YouTube has not won anything

Reposted from old site – original date: Monday 6 May 2013

This is a response to Eric Schmidt’s claim that YouTube has won the battle against TV before it started.

See article at

Firstly, what battle? Secondly, YouTube has won nothing, especially in Africa. Where it counts by the way. Why does that count? I’ll give you a billion reasons.
Let us disambiguate some of the statements.

  1. YouTube cannot even be compared to linear TV, so that whole argument is marketing troll, or stupidity. We’ll call it trolling for now.
  2. What I [b]think[/b] Schmidt was thinking when he uttered this nonsense, is that the new way of doing TV is Video On Demand (VOD)
  3. YouTube as a service provider, with paid for VOD, [b]could[/b] be a player, sometime in the near future.
  4. YouTube has a very long way to go before they are a serious contender in the space.
  5. Anyone paying USD for TV services in Africa is going to have a bad time.

Let me explain a bit more. People are used to using YouTube for 10 minute clips. There will have to be a major mindset change in user interaction to change that behaviour.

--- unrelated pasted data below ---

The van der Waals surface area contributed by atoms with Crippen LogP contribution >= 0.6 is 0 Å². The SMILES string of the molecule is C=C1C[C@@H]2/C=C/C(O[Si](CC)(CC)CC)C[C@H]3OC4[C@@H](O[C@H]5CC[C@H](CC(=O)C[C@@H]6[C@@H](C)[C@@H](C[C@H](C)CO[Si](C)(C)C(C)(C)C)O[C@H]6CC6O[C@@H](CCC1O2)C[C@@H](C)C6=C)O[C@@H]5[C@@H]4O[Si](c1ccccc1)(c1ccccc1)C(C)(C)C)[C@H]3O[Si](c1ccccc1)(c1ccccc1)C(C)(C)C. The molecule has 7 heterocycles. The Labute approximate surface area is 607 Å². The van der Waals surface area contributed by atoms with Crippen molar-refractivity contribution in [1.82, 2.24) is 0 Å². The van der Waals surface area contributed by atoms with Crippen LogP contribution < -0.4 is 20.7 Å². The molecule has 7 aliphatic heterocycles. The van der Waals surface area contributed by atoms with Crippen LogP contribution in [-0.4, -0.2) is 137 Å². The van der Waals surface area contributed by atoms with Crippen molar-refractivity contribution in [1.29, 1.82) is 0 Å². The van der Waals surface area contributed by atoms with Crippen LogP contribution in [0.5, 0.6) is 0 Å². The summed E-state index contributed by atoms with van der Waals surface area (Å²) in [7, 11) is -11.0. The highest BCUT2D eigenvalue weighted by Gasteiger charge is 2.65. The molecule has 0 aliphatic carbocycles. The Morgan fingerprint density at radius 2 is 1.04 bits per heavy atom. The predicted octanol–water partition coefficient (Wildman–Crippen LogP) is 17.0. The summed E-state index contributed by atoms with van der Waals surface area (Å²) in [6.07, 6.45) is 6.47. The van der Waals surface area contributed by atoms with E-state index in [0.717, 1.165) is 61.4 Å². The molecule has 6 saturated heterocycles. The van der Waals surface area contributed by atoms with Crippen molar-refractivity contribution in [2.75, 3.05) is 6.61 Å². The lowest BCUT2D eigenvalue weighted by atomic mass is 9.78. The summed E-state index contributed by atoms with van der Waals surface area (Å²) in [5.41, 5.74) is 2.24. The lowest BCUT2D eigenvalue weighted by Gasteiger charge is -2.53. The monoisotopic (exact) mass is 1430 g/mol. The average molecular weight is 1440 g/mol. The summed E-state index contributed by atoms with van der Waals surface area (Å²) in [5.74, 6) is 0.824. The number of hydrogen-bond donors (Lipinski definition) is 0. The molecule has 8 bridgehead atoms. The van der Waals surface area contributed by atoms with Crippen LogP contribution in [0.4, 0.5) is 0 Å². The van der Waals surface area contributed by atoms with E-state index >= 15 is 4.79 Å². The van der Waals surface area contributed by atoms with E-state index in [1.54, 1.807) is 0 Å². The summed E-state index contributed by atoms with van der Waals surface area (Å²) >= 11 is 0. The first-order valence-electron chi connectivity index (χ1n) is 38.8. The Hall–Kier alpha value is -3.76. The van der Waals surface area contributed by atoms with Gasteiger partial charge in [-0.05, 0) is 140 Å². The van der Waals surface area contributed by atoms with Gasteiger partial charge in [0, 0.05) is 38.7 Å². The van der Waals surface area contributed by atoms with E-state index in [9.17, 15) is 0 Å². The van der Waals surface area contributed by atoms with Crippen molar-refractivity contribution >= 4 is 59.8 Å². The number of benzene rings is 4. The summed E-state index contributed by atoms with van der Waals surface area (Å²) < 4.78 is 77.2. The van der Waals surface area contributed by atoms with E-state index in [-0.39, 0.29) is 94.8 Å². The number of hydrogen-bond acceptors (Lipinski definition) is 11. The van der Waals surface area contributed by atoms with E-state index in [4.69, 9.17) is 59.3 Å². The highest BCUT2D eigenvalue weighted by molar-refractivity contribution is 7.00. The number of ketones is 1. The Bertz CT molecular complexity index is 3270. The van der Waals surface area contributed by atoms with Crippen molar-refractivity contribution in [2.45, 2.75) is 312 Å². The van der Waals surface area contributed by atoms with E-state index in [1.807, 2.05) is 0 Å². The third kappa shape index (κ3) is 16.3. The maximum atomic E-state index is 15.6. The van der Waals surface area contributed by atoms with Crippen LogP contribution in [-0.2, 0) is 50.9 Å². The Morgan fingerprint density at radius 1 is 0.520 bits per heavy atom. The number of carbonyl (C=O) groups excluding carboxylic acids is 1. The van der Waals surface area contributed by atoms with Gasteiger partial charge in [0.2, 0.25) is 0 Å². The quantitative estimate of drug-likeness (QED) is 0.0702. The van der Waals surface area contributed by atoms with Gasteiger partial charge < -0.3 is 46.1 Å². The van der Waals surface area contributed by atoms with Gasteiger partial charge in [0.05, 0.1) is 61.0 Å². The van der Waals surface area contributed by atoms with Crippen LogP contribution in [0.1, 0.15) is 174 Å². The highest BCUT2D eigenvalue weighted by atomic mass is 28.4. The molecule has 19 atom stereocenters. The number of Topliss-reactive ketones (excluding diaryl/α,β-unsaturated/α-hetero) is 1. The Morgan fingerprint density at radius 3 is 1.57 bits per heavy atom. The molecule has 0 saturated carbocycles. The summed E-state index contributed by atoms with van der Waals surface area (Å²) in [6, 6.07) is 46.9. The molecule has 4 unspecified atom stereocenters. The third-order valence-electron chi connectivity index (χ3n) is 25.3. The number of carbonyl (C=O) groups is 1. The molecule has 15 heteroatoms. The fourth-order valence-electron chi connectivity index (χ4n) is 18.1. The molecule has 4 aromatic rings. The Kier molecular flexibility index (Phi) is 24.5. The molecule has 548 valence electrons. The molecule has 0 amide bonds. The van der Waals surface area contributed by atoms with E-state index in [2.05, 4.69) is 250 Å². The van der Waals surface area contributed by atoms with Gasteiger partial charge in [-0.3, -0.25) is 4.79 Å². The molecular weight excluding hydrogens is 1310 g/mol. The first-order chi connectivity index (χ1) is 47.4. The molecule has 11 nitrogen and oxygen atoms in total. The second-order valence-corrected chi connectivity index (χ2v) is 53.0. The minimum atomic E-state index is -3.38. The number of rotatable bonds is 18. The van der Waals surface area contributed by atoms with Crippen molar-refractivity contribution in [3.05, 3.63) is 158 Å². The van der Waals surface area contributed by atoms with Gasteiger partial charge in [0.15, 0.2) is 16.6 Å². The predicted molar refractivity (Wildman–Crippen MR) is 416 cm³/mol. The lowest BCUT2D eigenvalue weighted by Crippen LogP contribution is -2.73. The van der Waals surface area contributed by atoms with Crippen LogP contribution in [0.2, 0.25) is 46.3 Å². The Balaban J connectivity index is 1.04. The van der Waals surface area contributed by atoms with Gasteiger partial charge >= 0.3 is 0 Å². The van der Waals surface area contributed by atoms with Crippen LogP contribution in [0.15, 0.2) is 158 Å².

Most folks view YouTube clips on PC or small screen devices and have pretty much no idea how to consume YouTube video in any other way. People in Africa, still are familiar with opening browser tabs, loading 3 videos overnight (buffering) and then playing them hours or even a day later. This may not be the case everywhere, of course, but I have seen this recently in my travels. People that consume YouTube occasionally via HTPC systems like XBMC are few and far between, certainly not the majority, and certainly want to see that in 1080i/p at least resolution, requiring a faster than 4Mb/s ADSL line (very expensve).

As an ADSL subscriber with a 4Mb/s line, I can tell you that (with discounts), it is more expensive than a Premium DStv package (includes Transactional VOD service).

On the other hand, we have TV. Let’s forget linear TV, because that is last season, for sure. People want the VOD style, “I want to watch this now”. What needs to happen is that we focus on getting cheaper devices into every home and make VOD services available to more people. This is currently happening (check DStv’s website for new packages) and with my own daily work, there are many more very good things in the pipeline…

If YouTube think that this is an easy task, they have a lot of surprises coming.


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